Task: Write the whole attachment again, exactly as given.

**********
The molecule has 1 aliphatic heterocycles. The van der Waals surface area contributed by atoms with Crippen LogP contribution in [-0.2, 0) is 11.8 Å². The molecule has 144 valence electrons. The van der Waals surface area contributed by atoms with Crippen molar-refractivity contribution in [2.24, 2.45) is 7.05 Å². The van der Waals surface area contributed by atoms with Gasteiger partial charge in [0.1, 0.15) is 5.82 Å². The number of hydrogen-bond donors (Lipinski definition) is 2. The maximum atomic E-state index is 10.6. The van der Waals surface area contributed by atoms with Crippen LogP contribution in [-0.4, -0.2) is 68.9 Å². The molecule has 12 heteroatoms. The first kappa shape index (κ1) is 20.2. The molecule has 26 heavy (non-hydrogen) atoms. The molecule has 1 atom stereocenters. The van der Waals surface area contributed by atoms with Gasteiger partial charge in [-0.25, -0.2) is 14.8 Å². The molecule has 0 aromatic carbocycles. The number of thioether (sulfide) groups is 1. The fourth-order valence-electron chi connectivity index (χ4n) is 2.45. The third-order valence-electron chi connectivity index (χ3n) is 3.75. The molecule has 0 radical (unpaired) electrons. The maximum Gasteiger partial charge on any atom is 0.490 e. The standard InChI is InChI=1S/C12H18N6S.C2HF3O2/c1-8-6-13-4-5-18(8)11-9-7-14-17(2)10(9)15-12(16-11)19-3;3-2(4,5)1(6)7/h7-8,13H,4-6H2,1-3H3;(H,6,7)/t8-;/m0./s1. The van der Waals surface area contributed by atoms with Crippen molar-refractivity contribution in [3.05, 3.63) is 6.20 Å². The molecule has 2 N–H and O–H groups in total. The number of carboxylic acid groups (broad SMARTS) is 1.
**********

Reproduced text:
The molecule has 1 aliphatic heterocycles. The van der Waals surface area contributed by atoms with Crippen LogP contribution in [-0.2, 0) is 11.8 Å². The molecule has 144 valence electrons. The van der Waals surface area contributed by atoms with Crippen molar-refractivity contribution in [2.24, 2.45) is 7.05 Å². The van der Waals surface area contributed by atoms with Gasteiger partial charge in [0.1, 0.15) is 5.82 Å². The number of hydrogen-bond donors (Lipinski definition) is 2. The maximum atomic E-state index is 10.6. The van der Waals surface area contributed by atoms with Crippen LogP contribution in [-0.4, -0.2) is 68.9 Å². The molecule has 12 heteroatoms. The first kappa shape index (κ1) is 20.2. The molecule has 26 heavy (non-hydrogen) atoms. The molecule has 1 atom stereocenters. The van der Waals surface area contributed by atoms with Gasteiger partial charge in [-0.25, -0.2) is 14.8 Å². The molecule has 0 aromatic carbocycles. The number of thioether (sulfide) groups is 1. The fourth-order valence-electron chi connectivity index (χ4n) is 2.45. The third-order valence-electron chi connectivity index (χ3n) is 3.75. The molecule has 0 radical (unpaired) electrons. The maximum Gasteiger partial charge on any atom is 0.490 e. The standard InChI is InChI=1S/C12H18N6S.C2HF3O2/c1-8-6-13-4-5-18(8)11-9-7-14-17(2)10(9)15-12(16-11)19-3;3-2(4,5)1(6)7/h7-8,13H,4-6H2,1-3H3;(H,6,7)/t8-;/m0./s1. The van der Waals surface area contributed by atoms with Crippen molar-refractivity contribution in [3.05, 3.63) is 6.20 Å². The molecule has 2 N–H and O–H groups in total. The number of carboxylic acid groups (broad SMARTS) is 1.